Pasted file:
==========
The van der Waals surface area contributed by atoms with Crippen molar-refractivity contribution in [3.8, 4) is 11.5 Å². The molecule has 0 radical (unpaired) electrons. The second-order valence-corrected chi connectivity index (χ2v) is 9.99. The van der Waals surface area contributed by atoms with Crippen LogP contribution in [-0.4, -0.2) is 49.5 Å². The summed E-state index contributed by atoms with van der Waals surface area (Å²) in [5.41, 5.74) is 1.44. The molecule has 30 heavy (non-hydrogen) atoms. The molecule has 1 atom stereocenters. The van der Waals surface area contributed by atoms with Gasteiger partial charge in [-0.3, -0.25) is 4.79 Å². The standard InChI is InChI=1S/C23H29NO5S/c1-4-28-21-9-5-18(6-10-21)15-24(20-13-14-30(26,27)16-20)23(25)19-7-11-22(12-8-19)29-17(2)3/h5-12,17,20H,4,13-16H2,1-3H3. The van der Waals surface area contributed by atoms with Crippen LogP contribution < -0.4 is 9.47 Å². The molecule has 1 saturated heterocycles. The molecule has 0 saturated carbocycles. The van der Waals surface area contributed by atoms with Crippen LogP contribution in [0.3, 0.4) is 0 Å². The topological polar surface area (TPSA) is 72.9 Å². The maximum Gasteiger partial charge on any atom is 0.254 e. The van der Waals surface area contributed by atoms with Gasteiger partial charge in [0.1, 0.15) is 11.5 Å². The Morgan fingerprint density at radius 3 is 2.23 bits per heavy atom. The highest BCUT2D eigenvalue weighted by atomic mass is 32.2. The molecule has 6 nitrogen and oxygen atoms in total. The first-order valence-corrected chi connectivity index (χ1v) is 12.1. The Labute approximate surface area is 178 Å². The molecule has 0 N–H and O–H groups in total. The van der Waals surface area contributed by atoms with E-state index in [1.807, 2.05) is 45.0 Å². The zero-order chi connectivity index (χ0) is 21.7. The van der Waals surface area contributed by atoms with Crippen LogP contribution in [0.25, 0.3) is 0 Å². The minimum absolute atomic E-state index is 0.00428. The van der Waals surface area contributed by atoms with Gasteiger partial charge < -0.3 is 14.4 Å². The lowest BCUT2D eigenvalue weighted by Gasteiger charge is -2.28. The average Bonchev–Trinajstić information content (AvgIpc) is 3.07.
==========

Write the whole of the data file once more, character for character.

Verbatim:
The van der Waals surface area contributed by atoms with Crippen molar-refractivity contribution in [3.8, 4) is 11.5 Å². The molecule has 0 radical (unpaired) electrons. The second-order valence-corrected chi connectivity index (χ2v) is 9.99. The van der Waals surface area contributed by atoms with Crippen LogP contribution in [-0.4, -0.2) is 49.5 Å². The summed E-state index contributed by atoms with van der Waals surface area (Å²) in [5.41, 5.74) is 1.44. The molecule has 30 heavy (non-hydrogen) atoms. The molecule has 1 atom stereocenters. The van der Waals surface area contributed by atoms with Gasteiger partial charge in [-0.3, -0.25) is 4.79 Å². The standard InChI is InChI=1S/C23H29NO5S/c1-4-28-21-9-5-18(6-10-21)15-24(20-13-14-30(26,27)16-20)23(25)19-7-11-22(12-8-19)29-17(2)3/h5-12,17,20H,4,13-16H2,1-3H3. The van der Waals surface area contributed by atoms with Crippen LogP contribution < -0.4 is 9.47 Å². The molecule has 1 saturated heterocycles. The molecule has 0 saturated carbocycles. The van der Waals surface area contributed by atoms with Crippen LogP contribution in [0.3, 0.4) is 0 Å². The topological polar surface area (TPSA) is 72.9 Å². The maximum Gasteiger partial charge on any atom is 0.254 e. The van der Waals surface area contributed by atoms with Gasteiger partial charge in [0.1, 0.15) is 11.5 Å². The Morgan fingerprint density at radius 3 is 2.23 bits per heavy atom. The highest BCUT2D eigenvalue weighted by atomic mass is 32.2. The molecule has 6 nitrogen and oxygen atoms in total. The first-order valence-corrected chi connectivity index (χ1v) is 12.1. The Labute approximate surface area is 178 Å². The molecule has 0 N–H and O–H groups in total. The van der Waals surface area contributed by atoms with E-state index in [1.807, 2.05) is 45.0 Å². The zero-order chi connectivity index (χ0) is 21.7. The van der Waals surface area contributed by atoms with Crippen LogP contribution in [0.25, 0.3) is 0 Å². The minimum absolute atomic E-state index is 0.00428. The van der Waals surface area contributed by atoms with Gasteiger partial charge < -0.3 is 14.4 Å². The lowest BCUT2D eigenvalue weighted by Gasteiger charge is -2.28. The average Bonchev–Trinajstić information content (AvgIpc) is 3.07.